There's a popular view that a perfect storm is brewing for alternative energy. With oil and natural gas prices skyrocketing, concerns about instability in oil-producing regions growing and warnings about global warming becoming more frightening, energy alternatives are seeing a spike in attention from both government and industry.

Venture capitalists have taken note of this trend, and they're rushing toward the new frontier of energy independence. A quarterly report by the National Venture Capital Association shows that second quarter 2006 alternative energy deals increased 69 percent in dollar terms over the previous quarter and nearly quadrupled in terms of number of deals. In the process, the sector surpassed semiconductors as the fifth-largest investment area for US venture capital.

With all this new money pouring in, concern has been voiced that too many inexperienced VCs are putting vast amounts of money into companies that may not have workable ideas. In other words, could the rush to alternative energy be premature? NVCA research and financial affairs executive John Taylor dismisses these concerns. He says the huge surge in alternative energy deals is coming from seasoned industry pros, not speculative newcomers.

“It's not as if people are waking up and saying, “I think I'm going to be an energy VC today,”” he says. “These are people who have been in the space all along, and with the cost of oil so high, alternative ways of powering America are much more investable right now.”

One such investor, who has been involved in the sector for 15 years, is Diana Propper de Calejon, a general partner with Expansion Capital Partners. The San Francisco-based firm recently held a close on its second clean technology fund at more than $55 million (€43 million). It has already made four investments from the fund, and is eyeing many future opportunities.

“We're reviewing 50 to 100 new deals a month, and we track over 2,000 deals in our database,” Propper de Calejon says. “I've never seen this many deals before.”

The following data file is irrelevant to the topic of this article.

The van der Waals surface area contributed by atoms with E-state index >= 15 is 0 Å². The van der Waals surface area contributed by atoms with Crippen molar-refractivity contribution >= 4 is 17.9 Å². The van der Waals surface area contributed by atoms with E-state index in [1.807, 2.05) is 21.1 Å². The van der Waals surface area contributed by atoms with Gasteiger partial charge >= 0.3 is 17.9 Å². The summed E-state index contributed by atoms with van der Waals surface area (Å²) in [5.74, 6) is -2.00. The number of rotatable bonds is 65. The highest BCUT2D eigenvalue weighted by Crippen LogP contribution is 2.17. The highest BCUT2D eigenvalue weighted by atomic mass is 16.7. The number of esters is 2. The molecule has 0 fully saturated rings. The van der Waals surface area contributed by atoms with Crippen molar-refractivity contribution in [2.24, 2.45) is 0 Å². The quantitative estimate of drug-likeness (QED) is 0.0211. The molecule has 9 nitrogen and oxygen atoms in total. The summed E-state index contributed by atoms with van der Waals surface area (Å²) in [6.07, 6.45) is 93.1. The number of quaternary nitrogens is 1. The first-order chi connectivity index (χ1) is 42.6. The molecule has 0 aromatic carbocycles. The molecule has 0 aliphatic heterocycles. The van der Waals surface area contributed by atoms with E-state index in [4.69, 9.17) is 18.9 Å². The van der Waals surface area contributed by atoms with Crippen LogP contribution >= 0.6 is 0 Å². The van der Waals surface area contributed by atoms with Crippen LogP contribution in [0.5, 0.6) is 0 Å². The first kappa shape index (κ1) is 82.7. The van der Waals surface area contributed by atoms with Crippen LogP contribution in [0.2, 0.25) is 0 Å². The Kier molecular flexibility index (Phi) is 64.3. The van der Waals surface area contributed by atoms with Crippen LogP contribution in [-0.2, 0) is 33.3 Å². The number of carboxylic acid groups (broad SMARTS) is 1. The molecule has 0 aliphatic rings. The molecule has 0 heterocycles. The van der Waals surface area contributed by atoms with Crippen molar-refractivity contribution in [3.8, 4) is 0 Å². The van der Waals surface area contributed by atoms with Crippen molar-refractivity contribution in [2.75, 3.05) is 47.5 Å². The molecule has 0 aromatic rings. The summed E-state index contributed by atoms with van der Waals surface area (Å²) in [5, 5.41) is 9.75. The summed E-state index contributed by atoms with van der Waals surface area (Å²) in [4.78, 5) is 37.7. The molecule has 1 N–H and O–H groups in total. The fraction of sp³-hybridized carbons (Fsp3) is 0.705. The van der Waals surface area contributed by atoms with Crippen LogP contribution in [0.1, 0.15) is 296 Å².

When Expansion was founded in 2002, it was one of the first funds to focus specifically on clean energy. Propper de Calejon had been involved in clean tech for years previously, and says the amount of activity in the sector recently has been staggering.

“There's been a doubling of funds focused on clean technology, not only here but in Europe, Israel and Asia as well,” she says. “Now you have some of the more mainstream, traditional VC funds deciding to deploy capital in clean tech and make it a new category alongside their more traditional IT, biotech and semiconductor investing.”

Propper de Calejon disagrees with the characterization of clean tech as a fad or a short-term niche play. She cites Expansion's $4.5 million investment in Orion Energy Systems as an example of why the sector has good longterm prospects. Orion, a Plymouth, Wisconsin-based company that makes energy-efficient lighting systems, serves many Fortune 500 companies and addresses a global market worth as much as $10 billion.

She says Orion's business plan, i.e. providing tools for companies to save money on energy, shows that cleantech investment isn't inextricably linked to global warming or fuel prices. It's also being driven by a worldwide need to save costs.

“Natural resource-based industries have undergone a tremendous increase in competition because of globalization and resource constraint,” she says. “When you have these kinds of drivers, resource efficiency and productivity become a source of competitive advantage.”

As cleantech becomes more mainstream, VCs can be expected to adjust their strategies accordingly. Those who stand on the sidelines and assume the attention being lavished on the sector is a passing fad may end up missing out on a highly profitable area of investment for many years to come.